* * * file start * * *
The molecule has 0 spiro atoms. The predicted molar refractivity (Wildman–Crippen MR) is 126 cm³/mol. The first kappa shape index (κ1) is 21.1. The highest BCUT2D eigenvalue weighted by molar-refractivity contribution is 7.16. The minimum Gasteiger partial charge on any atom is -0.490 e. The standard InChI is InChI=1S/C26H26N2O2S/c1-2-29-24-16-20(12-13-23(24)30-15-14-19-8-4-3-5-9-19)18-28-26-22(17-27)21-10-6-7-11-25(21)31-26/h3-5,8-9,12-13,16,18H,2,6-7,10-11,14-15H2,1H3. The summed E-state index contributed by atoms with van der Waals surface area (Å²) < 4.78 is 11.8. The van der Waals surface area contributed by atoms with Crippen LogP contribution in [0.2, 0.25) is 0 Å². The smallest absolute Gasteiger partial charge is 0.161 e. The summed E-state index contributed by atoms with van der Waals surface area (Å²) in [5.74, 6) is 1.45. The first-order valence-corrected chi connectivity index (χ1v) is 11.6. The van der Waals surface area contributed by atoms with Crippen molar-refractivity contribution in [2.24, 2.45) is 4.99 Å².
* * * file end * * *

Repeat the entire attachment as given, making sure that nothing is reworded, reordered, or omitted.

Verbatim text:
The molecule has 0 spiro atoms. The predicted molar refractivity (Wildman–Crippen MR) is 126 cm³/mol. The first kappa shape index (κ1) is 21.1. The highest BCUT2D eigenvalue weighted by molar-refractivity contribution is 7.16. The minimum Gasteiger partial charge on any atom is -0.490 e. The standard InChI is InChI=1S/C26H26N2O2S/c1-2-29-24-16-20(12-13-23(24)30-15-14-19-8-4-3-5-9-19)18-28-26-22(17-27)21-10-6-7-11-25(21)31-26/h3-5,8-9,12-13,16,18H,2,6-7,10-11,14-15H2,1H3. The summed E-state index contributed by atoms with van der Waals surface area (Å²) < 4.78 is 11.8. The van der Waals surface area contributed by atoms with Crippen LogP contribution in [0.2, 0.25) is 0 Å². The smallest absolute Gasteiger partial charge is 0.161 e. The summed E-state index contributed by atoms with van der Waals surface area (Å²) in [5.74, 6) is 1.45. The first-order valence-corrected chi connectivity index (χ1v) is 11.6. The van der Waals surface area contributed by atoms with Crippen molar-refractivity contribution in [2.24, 2.45) is 4.99 Å².